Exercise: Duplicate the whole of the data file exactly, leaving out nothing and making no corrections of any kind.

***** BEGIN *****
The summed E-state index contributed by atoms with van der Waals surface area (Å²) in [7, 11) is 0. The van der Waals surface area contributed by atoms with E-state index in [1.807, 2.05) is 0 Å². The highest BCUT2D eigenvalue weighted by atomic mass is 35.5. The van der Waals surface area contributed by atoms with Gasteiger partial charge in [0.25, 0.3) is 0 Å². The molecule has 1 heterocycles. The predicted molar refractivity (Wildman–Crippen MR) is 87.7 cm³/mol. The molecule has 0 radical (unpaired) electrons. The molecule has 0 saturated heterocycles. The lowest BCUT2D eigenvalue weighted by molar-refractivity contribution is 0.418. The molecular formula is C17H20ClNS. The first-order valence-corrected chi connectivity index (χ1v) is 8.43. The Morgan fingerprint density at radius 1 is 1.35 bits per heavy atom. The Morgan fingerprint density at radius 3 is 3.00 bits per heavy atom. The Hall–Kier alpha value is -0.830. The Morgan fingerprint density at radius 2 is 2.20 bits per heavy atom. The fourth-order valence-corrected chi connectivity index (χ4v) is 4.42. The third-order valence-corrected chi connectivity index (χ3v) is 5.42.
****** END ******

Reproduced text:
The summed E-state index contributed by atoms with van der Waals surface area (Å²) in [7, 11) is 0. The van der Waals surface area contributed by atoms with E-state index in [1.807, 2.05) is 0 Å². The highest BCUT2D eigenvalue weighted by atomic mass is 35.5. The van der Waals surface area contributed by atoms with Gasteiger partial charge in [0.25, 0.3) is 0 Å². The molecule has 1 heterocycles. The predicted molar refractivity (Wildman–Crippen MR) is 87.7 cm³/mol. The molecule has 0 radical (unpaired) electrons. The molecule has 0 saturated heterocycles. The lowest BCUT2D eigenvalue weighted by molar-refractivity contribution is 0.418. The molecular formula is C17H20ClNS. The first-order valence-corrected chi connectivity index (χ1v) is 8.43. The Morgan fingerprint density at radius 1 is 1.35 bits per heavy atom. The Morgan fingerprint density at radius 3 is 3.00 bits per heavy atom. The Hall–Kier alpha value is -0.830. The Morgan fingerprint density at radius 2 is 2.20 bits per heavy atom. The fourth-order valence-corrected chi connectivity index (χ4v) is 4.42. The third-order valence-corrected chi connectivity index (χ3v) is 5.42.